1943: vehicle arrivals. The British

All 16 vehicles

This week at long last I completed a batch of 16 vehicles for my 20mm 1943 Italian theatre project. I started this back in October, but a trip to Australia, Christmas, flu and other stuff intervened. I had thought it was a good move to do large batches of vehicles in order to clear the plastic/resin/pewter mountain, but this was probably too big, especially as it covered both sides. But it is an important reinforcement which will enable much more variety in any club games we play with my 1943 stock. In this post I will look at the seven British vehicles.

First come three Bren carriers, giving me a complete carrier section. A British WW2 force without carriers is like a pub without beer. Apart from the rimmed helmets nothing looks more British. Also carriers give the British side a mobile reserve – which matters since they didn’t use armoured personnel carriers at this stage. And a common theme of this batch was to strengthen reconnaissance forces, which is another role for the carrier section.

The models are from my teenage collection, from which I kept six Airfix carrier models. They aren’t particularly nice, and they are 1/76, when I prefer 1/72, especially for the smaller vehicles. But it seemed a shame not to make use of the inheritance. I crewed them with the AB Universal Carrier set. These are lovely figures, not entirely suitable for 1943 Italy (1944 Normandy more like). Getting them to fit into the models was a challenge, especially the ones seated in the back. I added various stowage items, including weapons – though I was unable to get Bren guns sticking out of the aperture in the front – in fact it was a bit of a struggle to find any suitable spare Bren guns, which barely feature in the various sets of parts on sale. But I did manage a PIAT and a 2in mortar. It took me a long time to get everything sorted out and positioned reasonably plausibly. But it was worth it. The figures and stowage lift the final models to a new level. One issue is that these crew figures will stay in place even when they have disembarked and take their place on the table on foot. But it was impossible to devise a system of removable figures, and doing up spare debarked versions felt excessive. I have the same issue with my German half-tracks.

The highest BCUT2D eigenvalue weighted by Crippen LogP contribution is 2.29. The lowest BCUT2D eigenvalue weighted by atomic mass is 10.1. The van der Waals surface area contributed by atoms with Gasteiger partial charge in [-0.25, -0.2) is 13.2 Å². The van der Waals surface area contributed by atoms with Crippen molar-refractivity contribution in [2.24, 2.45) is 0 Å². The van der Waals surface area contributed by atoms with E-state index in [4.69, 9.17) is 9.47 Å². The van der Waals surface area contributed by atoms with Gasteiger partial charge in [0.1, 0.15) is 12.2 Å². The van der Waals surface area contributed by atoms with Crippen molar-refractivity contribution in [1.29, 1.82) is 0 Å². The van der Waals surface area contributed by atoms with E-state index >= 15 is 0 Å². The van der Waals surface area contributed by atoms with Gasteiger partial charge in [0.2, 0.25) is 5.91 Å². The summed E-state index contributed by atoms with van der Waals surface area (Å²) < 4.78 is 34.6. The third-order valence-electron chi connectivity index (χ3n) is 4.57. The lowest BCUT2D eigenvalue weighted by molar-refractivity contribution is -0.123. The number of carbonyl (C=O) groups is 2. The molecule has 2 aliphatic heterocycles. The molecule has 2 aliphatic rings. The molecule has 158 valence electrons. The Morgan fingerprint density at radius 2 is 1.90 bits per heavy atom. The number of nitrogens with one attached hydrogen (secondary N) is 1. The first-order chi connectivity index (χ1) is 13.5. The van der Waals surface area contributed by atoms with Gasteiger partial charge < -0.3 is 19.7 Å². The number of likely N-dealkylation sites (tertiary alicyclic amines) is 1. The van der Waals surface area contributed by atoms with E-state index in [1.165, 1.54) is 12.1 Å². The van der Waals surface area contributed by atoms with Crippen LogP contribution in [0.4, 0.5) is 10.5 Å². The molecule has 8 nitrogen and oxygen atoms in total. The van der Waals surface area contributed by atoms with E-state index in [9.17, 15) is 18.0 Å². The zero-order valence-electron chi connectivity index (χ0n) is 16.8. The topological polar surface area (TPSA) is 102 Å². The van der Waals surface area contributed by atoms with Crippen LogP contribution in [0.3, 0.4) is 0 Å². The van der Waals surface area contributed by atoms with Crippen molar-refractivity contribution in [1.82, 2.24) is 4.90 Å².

Next come a Loyd carrier and a jeep. These are metal models bought from SHQ. They worked out OK, and metal models have a satisfactory weighty feel, but I don’t think I will get any more. The models are a bit vague when compared to the crispness of the Milicast resin ones, which is the main alternative for the odds and ends. The crew for Loyd was from AB, again, and like the Bren carriers, help to lift the model. There are jeep figures from AB, but I bought these from SHQ as I was worried about a size mismatch on a model advertised as 1/76. The figures are indeed smaller – but they are also vaguer. The Loyd provides transport for my 6pdr AT gun. I had three Airfix ones which came with my carriers. I have one in deployed mode, and one towed, as it is hard to get these models to serve as both, though in theory you could.

And finally for my recce forces I have a Humber armoured car and a Daimler Dingo scout car. The Humber is one of my teenage leftovers: a Matchbox model that now looks pretty unobtainable. It is the desert version of the Mk III, so not actually right for 1943 Italy (the spare wheel should be at the side, among other details). I managed to get the turret hatch open and insert a Milicast resin commander. These aren’t as good as the AB figures, and a bit smaller. That’s OK for a 1/76 model. The stowage was as per the original model, which got the balance right. I am very pleased with how this one has turned out. I wasn’t that keen on it originally, in its desert sand coat, but with a bit of TLC and a new scheme and it is transformed. In fact I am now very attracted to the Humber armoured car: a sturdy vehicle that looks as if it would have good off-road capability.